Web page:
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Disney sued for allegedly spying on children through 42 gaming apps


Disney Princess Palace Pets
 Image courtesy of Disney

A federal class action lawsuit filed last week in California alleges that the Walt Disney Company is violating privacy protection laws by collecting children’s personal information from 42 of its apps and sharing the data with advertisers without parental consent.
The lawsuit targets Disney and three software companies — Upsight, Unity, and Kochava — alleging that the companies created mobile apps aimed at children that contained embedded software to track, collect, and then export their personal information along with information about their online behavior. The plaintiff, a San Francisco woman named Amanda Rushing, says she was unaware that information about her child, “L.L.,” was collected while playing mobile game Disney Princess Palace Pets, and that data was then sold to third parties for ad targeting.
The class action suit says this violates the Children’s Online Privacy Protection Act (COPPA), which was enacted by Congress in 1999 and designed to protect the privacy of children online. COPPA requires that companies designing apps for children under the age of 13 obtain consent from parents before collecting personal information. In 2013, the FTC revised COPPA, expanding what counts as personal information to include things like geolocation markers and IP addresses. The update also requires third-party advertisers to comply with the rules.

In total, the lawsuit names 42 Disney apps it says run afoul of COPPA. The plaintiff is seeking an injunction barring the defendants from tracking and sharing data collected without parental consent, as well as “appropriate relief, including actual and statutory damages and punitive damages,” plus all costs related to prosecuting the action.
Disney has responded to the lawsuit, saying:
“Disney has a robust COPPA compliance program, and we maintain strict data collection and use policies for Disney apps created for children and families. The complaint is based on a fundamental misunderstanding of COPPA principles, and we look forward to defending this action in court.”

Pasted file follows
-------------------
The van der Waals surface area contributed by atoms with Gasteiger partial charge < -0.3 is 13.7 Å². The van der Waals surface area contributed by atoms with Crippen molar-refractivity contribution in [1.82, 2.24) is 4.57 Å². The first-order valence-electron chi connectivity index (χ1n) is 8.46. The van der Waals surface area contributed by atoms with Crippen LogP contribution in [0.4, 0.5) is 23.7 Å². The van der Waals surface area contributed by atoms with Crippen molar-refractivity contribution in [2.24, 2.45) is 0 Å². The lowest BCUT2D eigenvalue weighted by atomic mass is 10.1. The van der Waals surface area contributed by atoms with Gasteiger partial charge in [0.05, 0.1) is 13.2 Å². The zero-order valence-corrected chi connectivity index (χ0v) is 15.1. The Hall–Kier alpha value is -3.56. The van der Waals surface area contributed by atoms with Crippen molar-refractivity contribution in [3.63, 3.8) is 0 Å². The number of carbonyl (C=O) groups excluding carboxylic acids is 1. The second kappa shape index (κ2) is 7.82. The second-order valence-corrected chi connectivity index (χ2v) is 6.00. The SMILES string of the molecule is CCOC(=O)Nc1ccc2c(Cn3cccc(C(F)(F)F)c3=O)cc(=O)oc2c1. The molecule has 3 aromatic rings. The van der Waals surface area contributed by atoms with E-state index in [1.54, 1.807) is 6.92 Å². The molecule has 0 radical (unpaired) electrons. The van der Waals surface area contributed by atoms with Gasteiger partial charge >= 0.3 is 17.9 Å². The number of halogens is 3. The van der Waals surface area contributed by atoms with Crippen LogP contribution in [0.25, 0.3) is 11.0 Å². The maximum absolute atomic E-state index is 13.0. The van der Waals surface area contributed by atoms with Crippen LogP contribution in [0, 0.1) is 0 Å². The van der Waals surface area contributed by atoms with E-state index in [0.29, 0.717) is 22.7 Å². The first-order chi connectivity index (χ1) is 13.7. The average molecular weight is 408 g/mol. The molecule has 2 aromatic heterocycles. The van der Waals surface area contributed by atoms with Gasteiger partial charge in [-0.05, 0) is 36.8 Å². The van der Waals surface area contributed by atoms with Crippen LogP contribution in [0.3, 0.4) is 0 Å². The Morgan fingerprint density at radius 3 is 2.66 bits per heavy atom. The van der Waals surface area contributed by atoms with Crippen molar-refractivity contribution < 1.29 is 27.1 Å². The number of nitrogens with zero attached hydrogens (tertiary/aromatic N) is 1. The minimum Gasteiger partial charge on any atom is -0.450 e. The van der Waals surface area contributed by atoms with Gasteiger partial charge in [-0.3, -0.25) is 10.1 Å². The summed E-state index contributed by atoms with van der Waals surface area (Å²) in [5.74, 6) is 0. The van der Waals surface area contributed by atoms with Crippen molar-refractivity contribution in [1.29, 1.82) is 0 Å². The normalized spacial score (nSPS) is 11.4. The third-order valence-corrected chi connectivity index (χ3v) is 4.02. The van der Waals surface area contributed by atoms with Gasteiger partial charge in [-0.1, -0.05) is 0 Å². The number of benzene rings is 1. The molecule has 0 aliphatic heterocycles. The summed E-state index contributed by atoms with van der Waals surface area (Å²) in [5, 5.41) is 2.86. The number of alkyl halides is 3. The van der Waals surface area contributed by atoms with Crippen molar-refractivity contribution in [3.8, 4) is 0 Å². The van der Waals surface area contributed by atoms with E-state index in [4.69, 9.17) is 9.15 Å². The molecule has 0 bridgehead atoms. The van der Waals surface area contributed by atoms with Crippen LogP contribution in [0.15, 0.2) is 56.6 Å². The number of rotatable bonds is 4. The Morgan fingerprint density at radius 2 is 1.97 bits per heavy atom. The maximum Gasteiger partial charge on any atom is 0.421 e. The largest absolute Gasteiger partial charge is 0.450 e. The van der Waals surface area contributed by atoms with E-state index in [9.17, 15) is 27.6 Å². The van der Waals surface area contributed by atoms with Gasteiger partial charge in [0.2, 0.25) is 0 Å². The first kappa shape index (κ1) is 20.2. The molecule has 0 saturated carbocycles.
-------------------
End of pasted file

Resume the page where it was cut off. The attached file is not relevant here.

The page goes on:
This is not the first time Disney has faced COPPA violations. In 2011, the FTC levied a $3 million civil penalty against subsidiary Playdom after it illegally collected and disclosed personal information from “hundreds of thousands of children under age 13 without their parents’ prior consent.”

The full list of Disney apps named in the lawsuit includes:
AvengersNet
Beauty and the Beast
Perfect Match
Cars Lightening League
Club Penguin Island
Color by Disney
Disney Color and Play
Disney Crossy Road
Disney Dream Treats
Disney Emoji Blitz
Disney Gif
Disney Jigsaw Puzzle!
Disney LOL
Disney Princess: Story Theater
Disney Store Become
Disney Story Central
Disney Magic Timer
Disney Princess: Charmed Adventures
Dodo Pop
Disney Build It Frozen
DuckTales: Remastered
Frozen Free Fall
Frozen Free Fall: Icy Shot
Good Dinosaur Storybook Deluxe
Inside Out Thought Bubbles
Maleficent Free Fall
Miles from Tomorrowland: Missions
Moana Island Life
Olaf's Adventures
Palace Pets in Whisker Haven
Sofia the First Color and Play
Sofia the First Secret Library
Star Wars: Puzzle DroidsTM
Star WarsTM: Commander
Temple Run: Oz
Temple Run: Brave
The Lion Guard
Toy Story: Story Theater
Where's My Mickey?
Where’s My Water? (paid, lite, and free)
Where's My Water? 2
Zootopia Crime Files: Hidden Object


SOURCE:THEVERGE
Disney sued for allegedly spying on children through 42 gaming apps Disney sued for allegedly spying on children through 42 gaming apps Reviewed by Izzyee Technology on August 10, 2017 Rating: 5

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